As of yet, there are no plans to change security for next year's festival.
"If we, in America, cannot keep planes from crashing into the World Trade Center, how can we ... it's the most frustrating thing," she says.
"Why in the world would someone steal someone's artwork? I could see a million dollars. But artwork?"
A Nashville artist's piece was stolen in the late '80s from the show and was never recovered. Todd hopes that's not what happens this time; in fact, she's still hoping that this will turn out to be one big misunderstanding.
"I want artists to feel safe showing their work," she says. "The Memphis Arts Festival exists for performance and visual artists to have a place to show their work. It's to benefit Memphis."
Anyone with information on either one of the pieces from the Smith+Nephew exhibit should contact the Memphis Arts Festival at 761-1278.
by John Branston
A C Wharton is such a neat dresser and workaholic that close friends swear they have seen him mowing the lawn at his Midtown home while wearing loafers, creased slacks, and a shirt and tie. But the veteran Democrat and public defender may have to get his hands dirty if he wants to be Shelby County mayor.
"For parts of the Democratic Party, the stakes are high and I think it is going to get rough," said Bill Gibbons, who announced Monday that he won't seek the Republican nomination for county mayor.
Former four-term Shelby County mayor Bill Morris agrees "it could get pretty divisive in the general election."
Wharton entered the race last week, boasting name recognition, an impressive resume, friends in high places, and crossover appeal. So far he is the only black candidate, although that could change before the Democratic primary which is not until next May. Blacks now account for almost half of the county population, while blacks and people who classify themselves as "other" total 53 percent of registered voters.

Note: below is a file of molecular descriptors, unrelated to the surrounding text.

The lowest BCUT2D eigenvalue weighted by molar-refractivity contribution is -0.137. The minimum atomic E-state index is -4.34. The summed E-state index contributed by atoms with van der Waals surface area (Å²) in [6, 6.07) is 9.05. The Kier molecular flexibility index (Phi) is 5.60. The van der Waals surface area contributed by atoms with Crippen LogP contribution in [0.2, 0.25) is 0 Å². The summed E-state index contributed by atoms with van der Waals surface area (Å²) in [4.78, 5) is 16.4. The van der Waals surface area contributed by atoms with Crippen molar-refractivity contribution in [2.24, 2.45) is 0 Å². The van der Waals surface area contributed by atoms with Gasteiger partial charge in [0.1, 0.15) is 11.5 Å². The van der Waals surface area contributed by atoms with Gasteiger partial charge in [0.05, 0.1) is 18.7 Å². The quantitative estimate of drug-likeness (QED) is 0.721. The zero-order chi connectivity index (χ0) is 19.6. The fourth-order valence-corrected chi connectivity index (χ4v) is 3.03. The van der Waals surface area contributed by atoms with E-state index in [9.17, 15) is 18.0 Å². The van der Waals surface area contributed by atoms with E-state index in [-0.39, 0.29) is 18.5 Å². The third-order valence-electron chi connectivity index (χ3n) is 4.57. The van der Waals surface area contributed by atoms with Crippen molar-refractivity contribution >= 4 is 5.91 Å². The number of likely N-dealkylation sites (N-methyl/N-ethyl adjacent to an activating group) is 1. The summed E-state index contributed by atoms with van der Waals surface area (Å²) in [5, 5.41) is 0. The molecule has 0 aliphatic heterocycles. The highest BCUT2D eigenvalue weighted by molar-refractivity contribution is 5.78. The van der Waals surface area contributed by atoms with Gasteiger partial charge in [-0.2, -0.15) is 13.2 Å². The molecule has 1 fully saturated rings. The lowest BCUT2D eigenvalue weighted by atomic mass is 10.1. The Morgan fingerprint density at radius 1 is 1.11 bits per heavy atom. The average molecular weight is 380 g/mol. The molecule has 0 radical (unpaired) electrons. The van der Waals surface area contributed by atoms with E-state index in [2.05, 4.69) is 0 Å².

But there are several things that could waylay him.
Foremost are his opponents in the Democratic Party, which so far include state Sen. Jim Kyle, state Rep. Carol Chumney, and businessman Harold Byrd. Like Wharton, Kyle and Chumney are lawyers. Unlike him, they have actually won elections as candidates. Wharton has held the appointed job of Shelby County public defender for 21years and was campaign chairman for Memphis Mayor Willie Herenton in 1995 and 1999.
Byrd, a Bartlett banker with biracial support, has more money than any of his rivals and isn't hamstrung when it comes to raising more. Members of the General Assembly have to call it quits on the money chase after the House and Senate go back in session in January, five months before the primary.
Then there is demographics.
"At the end of the day, it's the soccer moms that elect people," says City Councilman Jack Sammons, who sought the Republican nomination for county mayor in 1994.
Being the only black candidate in the Democratic field could help Wharton in the primary but hurt him in the general election if, as now seems possible, all the headliner candidates on the Democratic Party ticket are black while all the Republican candidates, as also seems likely, are white.
"We've got to have a racially balanced ticket to win some of those offices for the Democrats, and we should have a racially balanced ticket," says Gale Carson, chairman of the Shelby County Democratic Party.
Gibbons foresees a "divisive, expensive, Democratic primary" and a Republican Party united behind former city councilman John Bobango.